Hard on the heels of plans to modify the Endangered Species Act, the Trump administration is ordering a sweeping environmental review of the offshore wind industry, based on concerns voiced by the fishing industry.

The Bureau of Ocean Energy Management, a division of the Interior Department, is ordering a study of the cumulative impact of a string of projects along the East Coast. The review comes in response to concerns from fishermen about the impact of offshore wind development on East Coast fisheries.

…The study will supplement an environmental impact statement of Vineyard Wind LLC, the country’s first major offshore project. The 84-turbine project would be located in federal waters 15 miles south of Martha’s Vineyard in Massachusetts and capable of producing 800 megawatts of electricity, enough to supply 3% of New England’s annual energy needs.

“Because BOEM has determined that a greater build out of offshore wind capacity is reasonably foreseeable than was analyzed in the initial draft EIS [environmental impact statement], BOEM has decided to supplement the Draft EIS and solicit comments on its revised cumulative impacts analysis,” said Tracey Moriarty, a spokeswoman for the bureau.

She confirmed the analysis will consider two projects recently announced by New York: Equinor ASA’s 816-MW Empire Wind and Ørsted A/S’s 880-MW Sunrise Wind development, as well as Ørsted’s 1.1-GW Ocean Wind project in New Jersey.

Vineyard Wind project is south of Martha’s Vineyard is a key component of the offshore wind energy program planned for the East Coast. It has taken heat from those who fish the waters of the coast of Rhode Island.

[Fisherman Ken] Schneider says the seismic activity from the construction is going to change the ocean floor and marine life isn’t going to stay around. He thinks he could lose over 30-percent of his lobster catch because of the construction.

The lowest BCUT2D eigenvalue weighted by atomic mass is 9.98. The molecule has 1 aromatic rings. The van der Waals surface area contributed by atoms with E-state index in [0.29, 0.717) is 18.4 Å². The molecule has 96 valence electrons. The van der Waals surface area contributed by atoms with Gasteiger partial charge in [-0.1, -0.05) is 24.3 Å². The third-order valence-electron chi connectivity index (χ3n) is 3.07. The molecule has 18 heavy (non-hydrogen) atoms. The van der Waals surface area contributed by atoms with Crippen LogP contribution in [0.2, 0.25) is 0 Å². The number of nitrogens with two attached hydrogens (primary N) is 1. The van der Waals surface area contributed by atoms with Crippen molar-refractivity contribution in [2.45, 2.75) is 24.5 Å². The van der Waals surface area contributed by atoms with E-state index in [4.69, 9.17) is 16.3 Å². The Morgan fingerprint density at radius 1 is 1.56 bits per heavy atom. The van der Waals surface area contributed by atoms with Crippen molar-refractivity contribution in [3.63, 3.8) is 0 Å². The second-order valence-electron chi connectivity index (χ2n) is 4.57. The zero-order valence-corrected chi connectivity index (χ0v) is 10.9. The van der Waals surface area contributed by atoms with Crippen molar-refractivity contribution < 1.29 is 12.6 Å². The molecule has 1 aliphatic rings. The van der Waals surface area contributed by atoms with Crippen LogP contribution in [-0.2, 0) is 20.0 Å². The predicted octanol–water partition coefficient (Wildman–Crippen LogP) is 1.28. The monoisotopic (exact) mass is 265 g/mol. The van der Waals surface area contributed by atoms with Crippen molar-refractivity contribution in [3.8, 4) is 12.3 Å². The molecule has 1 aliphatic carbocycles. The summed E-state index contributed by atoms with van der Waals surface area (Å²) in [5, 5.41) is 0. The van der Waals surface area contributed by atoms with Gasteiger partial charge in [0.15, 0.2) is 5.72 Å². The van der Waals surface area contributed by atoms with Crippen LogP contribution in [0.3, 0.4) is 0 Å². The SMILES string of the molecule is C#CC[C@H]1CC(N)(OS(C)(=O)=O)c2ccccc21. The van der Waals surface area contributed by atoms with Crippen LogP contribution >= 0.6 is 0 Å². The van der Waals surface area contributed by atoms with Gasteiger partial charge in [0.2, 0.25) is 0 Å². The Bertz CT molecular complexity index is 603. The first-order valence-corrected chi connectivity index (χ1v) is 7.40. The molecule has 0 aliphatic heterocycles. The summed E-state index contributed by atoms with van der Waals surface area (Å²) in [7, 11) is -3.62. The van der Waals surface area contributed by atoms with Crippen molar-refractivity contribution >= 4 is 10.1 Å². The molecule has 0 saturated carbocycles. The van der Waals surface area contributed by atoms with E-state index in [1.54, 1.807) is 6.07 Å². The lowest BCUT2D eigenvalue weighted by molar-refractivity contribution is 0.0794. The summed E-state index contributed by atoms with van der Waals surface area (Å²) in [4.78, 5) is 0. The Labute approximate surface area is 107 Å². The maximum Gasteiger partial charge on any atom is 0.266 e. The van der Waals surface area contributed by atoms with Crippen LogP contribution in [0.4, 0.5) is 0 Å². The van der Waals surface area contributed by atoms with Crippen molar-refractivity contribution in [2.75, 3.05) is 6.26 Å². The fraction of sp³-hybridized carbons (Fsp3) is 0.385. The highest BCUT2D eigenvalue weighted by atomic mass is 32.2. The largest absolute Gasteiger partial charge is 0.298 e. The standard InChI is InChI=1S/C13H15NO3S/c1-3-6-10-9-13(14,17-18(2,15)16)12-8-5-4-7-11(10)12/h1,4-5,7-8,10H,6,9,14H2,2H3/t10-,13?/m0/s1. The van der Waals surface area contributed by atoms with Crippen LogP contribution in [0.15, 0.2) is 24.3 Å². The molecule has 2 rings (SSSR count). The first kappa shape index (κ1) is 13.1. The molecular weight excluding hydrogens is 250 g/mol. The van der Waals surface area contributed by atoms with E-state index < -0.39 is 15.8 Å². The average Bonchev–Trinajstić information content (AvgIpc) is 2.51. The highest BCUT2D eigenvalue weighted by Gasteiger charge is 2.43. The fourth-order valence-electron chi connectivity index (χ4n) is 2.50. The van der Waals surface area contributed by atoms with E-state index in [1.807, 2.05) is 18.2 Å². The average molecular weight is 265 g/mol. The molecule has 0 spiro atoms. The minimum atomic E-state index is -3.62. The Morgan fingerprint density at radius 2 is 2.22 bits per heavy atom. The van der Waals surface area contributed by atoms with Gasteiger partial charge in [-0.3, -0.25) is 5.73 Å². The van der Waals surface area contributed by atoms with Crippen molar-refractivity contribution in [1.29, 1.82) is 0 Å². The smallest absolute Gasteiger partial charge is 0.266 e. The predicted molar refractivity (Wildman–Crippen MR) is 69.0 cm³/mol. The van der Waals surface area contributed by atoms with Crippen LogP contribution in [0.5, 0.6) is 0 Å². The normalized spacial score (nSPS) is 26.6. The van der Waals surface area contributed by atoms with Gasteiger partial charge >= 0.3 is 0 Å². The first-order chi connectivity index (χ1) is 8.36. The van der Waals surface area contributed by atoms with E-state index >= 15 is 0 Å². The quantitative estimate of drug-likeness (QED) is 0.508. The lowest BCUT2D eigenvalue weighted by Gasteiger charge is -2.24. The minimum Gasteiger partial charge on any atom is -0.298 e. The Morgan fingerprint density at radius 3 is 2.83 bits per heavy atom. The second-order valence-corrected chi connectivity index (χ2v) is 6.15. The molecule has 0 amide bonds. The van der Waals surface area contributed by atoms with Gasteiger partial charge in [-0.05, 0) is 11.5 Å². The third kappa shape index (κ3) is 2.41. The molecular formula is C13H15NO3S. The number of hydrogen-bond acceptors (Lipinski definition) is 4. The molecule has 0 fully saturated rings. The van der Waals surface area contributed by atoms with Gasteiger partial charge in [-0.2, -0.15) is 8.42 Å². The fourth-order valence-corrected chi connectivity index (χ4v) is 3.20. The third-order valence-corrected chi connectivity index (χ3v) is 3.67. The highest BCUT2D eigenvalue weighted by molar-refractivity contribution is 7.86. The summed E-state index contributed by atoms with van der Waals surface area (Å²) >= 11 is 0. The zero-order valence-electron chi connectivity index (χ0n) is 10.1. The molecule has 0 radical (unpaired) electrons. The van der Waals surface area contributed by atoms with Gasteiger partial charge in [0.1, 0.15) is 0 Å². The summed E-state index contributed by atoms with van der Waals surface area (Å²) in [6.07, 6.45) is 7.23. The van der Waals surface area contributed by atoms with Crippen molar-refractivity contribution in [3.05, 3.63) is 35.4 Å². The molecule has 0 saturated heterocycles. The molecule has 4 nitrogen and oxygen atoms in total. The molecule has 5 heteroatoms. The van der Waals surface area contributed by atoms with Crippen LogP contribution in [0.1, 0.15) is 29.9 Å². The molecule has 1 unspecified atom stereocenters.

“This is going to affect every fisherman and fishes around these windmills,” Schneider says. “These crabs, these lobsters, seismic activity bothers them I believe and it’s not benefiting any one of us except a foreign company.”

Schneider’s not alone. Fisherman along the Rhode Island and Massachusetts coast fear they could lose a significant portion of their catch. This is especially true for squid fishermen because the wind farm area will be constructed near their fishing grounds.

Those who are surprised that Trump’s administration would weigh seriously the concerns of profitable industries over those subsided and promoted based on theories, hopes, and dreams have not been paying attention.

And while the wind farm may be stalled, the schadenfreude is flowing freely.

Massachusetts Representative Joe Kennedy III called the delay a “double standard.”

“When it comes to drilling in the Arctic National Wildlife Refuge, the Trump administration has cut every corner and moved through the environmental review period at record speed,” Kennedy, a Democrat, said in an email. “But when it comes to the nation’s first major offshore wind project — which has gone through years of extensive study, public comment and mitigation plans for impacted communities — they are trying to delay it to death.”


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